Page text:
The Bloomberg Business site launched today in the US, with a UK-specific version set to launch in March. Bloomberg Business is a key component of a strategic plan to streamline the group’s existing media assets while developing verticals such as politics, tech and fashion.
As well as exploring new sectors in depth with dedicated regional teams, Bloomberg Business also includes content from Bloomberg TV, Bloomberg Businessweek, opinion website Bloomberg View, and stories that go out to terminal subscribers via Bloomberg News. The group can already draw on the resource of more than 2,000 journalists worldwide.
The launch forms part of ambitious plans to boost Bloomberg Media’s role within the group, with the aim of attracting a wider audience and new advertising revenues. It positions the financial company, cofounded in 1981 by Michael Bloomberg, the billionaire and former mayor of New York, more as a direct competitor to the likes of the Financial Times and new comer Business Insider.
In the UK, the operation is being led by former Guardian leader, Adam Freeman, Bloomberg Media’s first managing director of Europe, Middle East and Africa.
Freeman said: "The language of the new site, Bloomberg Business, is very important. It’s not Bloomberg Finance or Markets. This will be played out across all our platforms, including the Twitter handle @Business, which is a fantastically broad and powerful handle."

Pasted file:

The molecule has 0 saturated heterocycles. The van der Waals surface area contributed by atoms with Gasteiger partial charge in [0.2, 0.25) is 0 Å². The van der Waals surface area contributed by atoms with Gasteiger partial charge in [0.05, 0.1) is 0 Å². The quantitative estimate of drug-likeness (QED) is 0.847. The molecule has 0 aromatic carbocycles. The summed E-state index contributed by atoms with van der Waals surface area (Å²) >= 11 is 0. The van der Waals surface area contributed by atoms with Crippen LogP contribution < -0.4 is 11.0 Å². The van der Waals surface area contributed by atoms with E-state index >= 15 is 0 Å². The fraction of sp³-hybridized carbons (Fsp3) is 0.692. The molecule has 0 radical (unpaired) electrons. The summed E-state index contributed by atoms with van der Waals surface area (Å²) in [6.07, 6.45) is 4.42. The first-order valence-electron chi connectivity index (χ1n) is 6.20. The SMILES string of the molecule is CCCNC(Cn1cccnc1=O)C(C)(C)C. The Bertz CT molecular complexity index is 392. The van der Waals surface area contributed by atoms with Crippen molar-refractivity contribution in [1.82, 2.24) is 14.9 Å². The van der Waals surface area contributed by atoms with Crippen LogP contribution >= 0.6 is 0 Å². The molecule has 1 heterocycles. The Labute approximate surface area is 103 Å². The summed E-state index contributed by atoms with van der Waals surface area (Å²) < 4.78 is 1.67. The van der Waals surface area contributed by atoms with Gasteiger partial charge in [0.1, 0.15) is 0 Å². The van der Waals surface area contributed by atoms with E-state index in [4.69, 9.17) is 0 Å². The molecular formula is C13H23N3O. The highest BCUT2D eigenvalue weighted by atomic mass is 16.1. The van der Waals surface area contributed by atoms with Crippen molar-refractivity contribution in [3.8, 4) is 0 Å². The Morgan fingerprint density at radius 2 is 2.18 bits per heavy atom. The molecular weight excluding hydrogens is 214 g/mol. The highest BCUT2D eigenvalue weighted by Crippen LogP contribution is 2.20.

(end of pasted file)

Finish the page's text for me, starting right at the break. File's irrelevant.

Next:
Noting that Bloomberg currently posts up to 5,000 updates a day on its newswire service alone, he says the new web strategy is about packaging "fewer, better stories" – providing news and context. It takes the might and breadth of Bloomberg LP, propelled by the millions of pounds generated through its terminal subscriptions, into the realm of the wider business publishing.
Freeman said: "It is about doing the Business Insider trick of finding things that are interesting or exciting, and telling them in a very social way – something that Bloomberg has never done before."
"I think there’s a really interesting mix at the moment. You have the traditional business media, which haven’t really changed their editorial tone for the last 30 years, despite the fact that business has changed all around them.
"Then you have the start-ups, which are really innovating and telling stories, but do not have the credibility of traditional media. They don’t fact check, the CEOs don’t talk to them, they don’t have the exclusives. At Bloomberg we can do both.
"We’ve got huge brand credibility, huge journalistic resource, huge opportunities to ask questions that nobody else can, because of the data that we have. And we’re now going to tell those stories in a modern, digital way."
Read an exclusive interview with Adam Freeman in tomorrow's Campaign